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‘Men of Concord’ together at last

The 1936 cover illustration for “Men of Concord” by N. C. Wyeth. Rick Echelmeyer

Whether he was penning the illustrations for Robert Louis Stevenson’s “Treasure Island” or sketching out an ad for Lucky Strikes cigarettes, early 20th-century illustrator and artist N.C. Wyeth often dreamed of a very different kind of project

A great admirer of Henry David Thoreau, Wyeth yearned to apply his artistic talents toward illuminating the works of the renowned naturalist — specifically his journals. He even got as far as pitching the idea to publishing house Houghton-Mifflin.

But not until Francis Allen, an early Thoreau Society member and Houghton-Mifflin editor, took an interest did the project actually gain traction.

The result, once Wyeth was finally commissioned to create art based on the words and ideas of Thoreau, was “Men of Concord,” a high-end coffee table-type book illustrated with panels by Wyeth which serves as the inspiration for a two-part exhibition opening concurrently on April 15 at the Concord Museum and the Concord Free Public Library.

According to Leslie Perrin Wilson, curator of the William Munroe Special Collections at the library, it was always Wyeth’s intention that the 12 “Men of Concord” paintings should hang together in perpetuity, preferably in the public art gallery created by a 1937 renovation of the library. And Wyeth offered a price that sounds minimal now: $5,000 for the whole set, a discount from the $650 per painting price at which he listed the works.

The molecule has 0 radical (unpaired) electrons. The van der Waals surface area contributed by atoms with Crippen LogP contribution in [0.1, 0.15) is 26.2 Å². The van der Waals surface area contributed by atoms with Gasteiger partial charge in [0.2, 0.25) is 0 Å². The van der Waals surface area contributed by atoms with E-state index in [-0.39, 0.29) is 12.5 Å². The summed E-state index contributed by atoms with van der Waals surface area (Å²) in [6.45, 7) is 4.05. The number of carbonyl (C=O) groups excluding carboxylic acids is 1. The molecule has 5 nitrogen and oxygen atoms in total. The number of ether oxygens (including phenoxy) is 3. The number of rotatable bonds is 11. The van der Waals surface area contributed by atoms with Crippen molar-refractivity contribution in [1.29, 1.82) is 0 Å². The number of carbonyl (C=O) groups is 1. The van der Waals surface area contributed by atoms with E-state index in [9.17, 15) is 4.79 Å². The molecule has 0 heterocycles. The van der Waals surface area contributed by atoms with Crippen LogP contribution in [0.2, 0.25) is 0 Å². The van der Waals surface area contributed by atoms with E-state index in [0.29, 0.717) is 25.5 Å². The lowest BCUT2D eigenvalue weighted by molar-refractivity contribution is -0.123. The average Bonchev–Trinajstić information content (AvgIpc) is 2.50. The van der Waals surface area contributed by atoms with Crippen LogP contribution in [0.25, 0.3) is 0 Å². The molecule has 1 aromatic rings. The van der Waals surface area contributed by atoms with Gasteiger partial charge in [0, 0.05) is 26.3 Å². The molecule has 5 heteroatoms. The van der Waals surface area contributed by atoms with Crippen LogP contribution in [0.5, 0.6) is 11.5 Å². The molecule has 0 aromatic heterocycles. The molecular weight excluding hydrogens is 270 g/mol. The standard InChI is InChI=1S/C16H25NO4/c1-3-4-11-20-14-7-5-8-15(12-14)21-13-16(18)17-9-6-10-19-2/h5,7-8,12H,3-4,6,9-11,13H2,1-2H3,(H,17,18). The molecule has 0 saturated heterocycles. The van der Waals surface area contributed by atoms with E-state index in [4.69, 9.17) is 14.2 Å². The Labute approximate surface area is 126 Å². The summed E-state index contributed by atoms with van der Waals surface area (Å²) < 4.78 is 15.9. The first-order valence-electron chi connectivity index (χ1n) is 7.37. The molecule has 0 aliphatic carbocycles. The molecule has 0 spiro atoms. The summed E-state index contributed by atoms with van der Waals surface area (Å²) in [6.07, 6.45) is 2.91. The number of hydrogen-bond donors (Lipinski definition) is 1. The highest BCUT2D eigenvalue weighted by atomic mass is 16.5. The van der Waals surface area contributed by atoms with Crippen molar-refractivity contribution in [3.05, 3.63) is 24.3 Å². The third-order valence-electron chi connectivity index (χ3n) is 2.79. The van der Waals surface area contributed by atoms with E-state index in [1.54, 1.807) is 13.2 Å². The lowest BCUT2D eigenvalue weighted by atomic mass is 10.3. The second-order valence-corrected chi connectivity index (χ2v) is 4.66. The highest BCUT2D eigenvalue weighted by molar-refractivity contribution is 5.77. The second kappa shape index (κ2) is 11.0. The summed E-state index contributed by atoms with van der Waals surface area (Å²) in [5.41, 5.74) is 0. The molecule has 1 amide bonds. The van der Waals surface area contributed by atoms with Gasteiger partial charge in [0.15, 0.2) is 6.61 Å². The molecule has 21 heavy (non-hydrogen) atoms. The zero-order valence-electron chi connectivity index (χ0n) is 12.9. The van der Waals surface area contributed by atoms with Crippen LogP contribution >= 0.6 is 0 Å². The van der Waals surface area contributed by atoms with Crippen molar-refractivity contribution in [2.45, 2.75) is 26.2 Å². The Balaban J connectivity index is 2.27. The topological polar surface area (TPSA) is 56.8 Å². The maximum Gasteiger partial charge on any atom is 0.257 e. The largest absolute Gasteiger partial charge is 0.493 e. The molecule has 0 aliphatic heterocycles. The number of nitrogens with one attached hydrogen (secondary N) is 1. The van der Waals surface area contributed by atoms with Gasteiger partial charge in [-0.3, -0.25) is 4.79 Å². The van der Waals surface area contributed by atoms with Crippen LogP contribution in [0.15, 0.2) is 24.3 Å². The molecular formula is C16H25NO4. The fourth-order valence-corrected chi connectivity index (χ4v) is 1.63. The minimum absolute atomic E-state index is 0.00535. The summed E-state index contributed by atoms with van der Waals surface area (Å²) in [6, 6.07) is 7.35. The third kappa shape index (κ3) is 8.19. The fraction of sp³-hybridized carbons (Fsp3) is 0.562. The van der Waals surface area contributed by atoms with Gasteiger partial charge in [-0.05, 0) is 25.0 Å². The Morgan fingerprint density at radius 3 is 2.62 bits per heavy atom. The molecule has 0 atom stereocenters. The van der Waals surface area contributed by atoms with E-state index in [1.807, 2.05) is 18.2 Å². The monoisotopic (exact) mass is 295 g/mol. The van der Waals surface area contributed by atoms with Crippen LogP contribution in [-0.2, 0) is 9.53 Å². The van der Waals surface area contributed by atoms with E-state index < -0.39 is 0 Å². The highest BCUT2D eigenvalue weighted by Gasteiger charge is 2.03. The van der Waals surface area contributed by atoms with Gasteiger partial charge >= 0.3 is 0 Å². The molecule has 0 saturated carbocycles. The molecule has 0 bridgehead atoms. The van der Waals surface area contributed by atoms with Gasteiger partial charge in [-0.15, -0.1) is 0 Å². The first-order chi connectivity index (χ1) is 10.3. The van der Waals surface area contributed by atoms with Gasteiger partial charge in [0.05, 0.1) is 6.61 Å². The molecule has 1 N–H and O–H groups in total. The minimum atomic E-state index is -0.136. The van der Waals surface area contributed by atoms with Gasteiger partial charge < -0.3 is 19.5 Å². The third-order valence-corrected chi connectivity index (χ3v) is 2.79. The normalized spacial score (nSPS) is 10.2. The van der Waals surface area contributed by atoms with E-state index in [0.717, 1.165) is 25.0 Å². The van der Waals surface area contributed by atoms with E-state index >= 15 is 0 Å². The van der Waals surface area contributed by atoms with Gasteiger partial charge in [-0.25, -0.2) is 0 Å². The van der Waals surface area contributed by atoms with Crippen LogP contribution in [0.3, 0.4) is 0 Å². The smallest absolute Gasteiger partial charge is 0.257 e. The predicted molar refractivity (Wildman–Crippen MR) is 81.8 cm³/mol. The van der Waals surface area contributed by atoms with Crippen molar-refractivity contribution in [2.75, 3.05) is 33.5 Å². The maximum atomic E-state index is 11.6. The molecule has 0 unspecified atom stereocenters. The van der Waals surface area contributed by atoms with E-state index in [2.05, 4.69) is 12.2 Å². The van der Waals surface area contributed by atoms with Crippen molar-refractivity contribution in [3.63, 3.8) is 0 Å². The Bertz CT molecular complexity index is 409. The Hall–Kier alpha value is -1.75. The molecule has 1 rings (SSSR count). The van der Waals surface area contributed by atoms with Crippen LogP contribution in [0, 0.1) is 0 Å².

The library balked at the money. But in 1944, Caleb Kendall Wheeler, a Concord native who grew up reading the works of Thoreau, died fighting in World War II. His parents, searching for an appropriate public memorial, purchased one of the panels for the library in 1947 in their son’s memory, and later the library corporation purchased two more. The rest went into private collections.

So it seemed a fitting kickoff to next year’s 200th anniversary of Thoreau’s birth to realize Wyeth’s vision at last and bring all 12 paintings together for the first time.


“The story of this particular commission is rather unique in Wyeth’s oeuvre,” said Christine Podmaniczky, curator of N.C. Wyeth Collections and Historic Properties at the Brandywine River Museum of Art in Chadds Ford, Penn., and guest curator for the Concord Museum exhibit.

“It was the only one he came to with 25 years of preparation, based on his longstanding admiration of Thoreau’s writings and his conviction that Thoreau’s advice was pertinent, profound and practical for the modern age.”

So who, exactly, were these men of Concord?

Wilson said they represent “a real cross-section of the community, from immigrant Irish and humble wood-cutters and farmers to lawyers and literary lights.” The artist, for his part, found the title slightly confusing.

“Interestingly, Wyeth did not like the title ‘Men of Concord,’” Wilson explained. “He thought it would make people think either of military men on April 19, 1775, or of the literary men of the 19th century, rather than the broader community that he knew Thoreau had inhabited and appreciated.”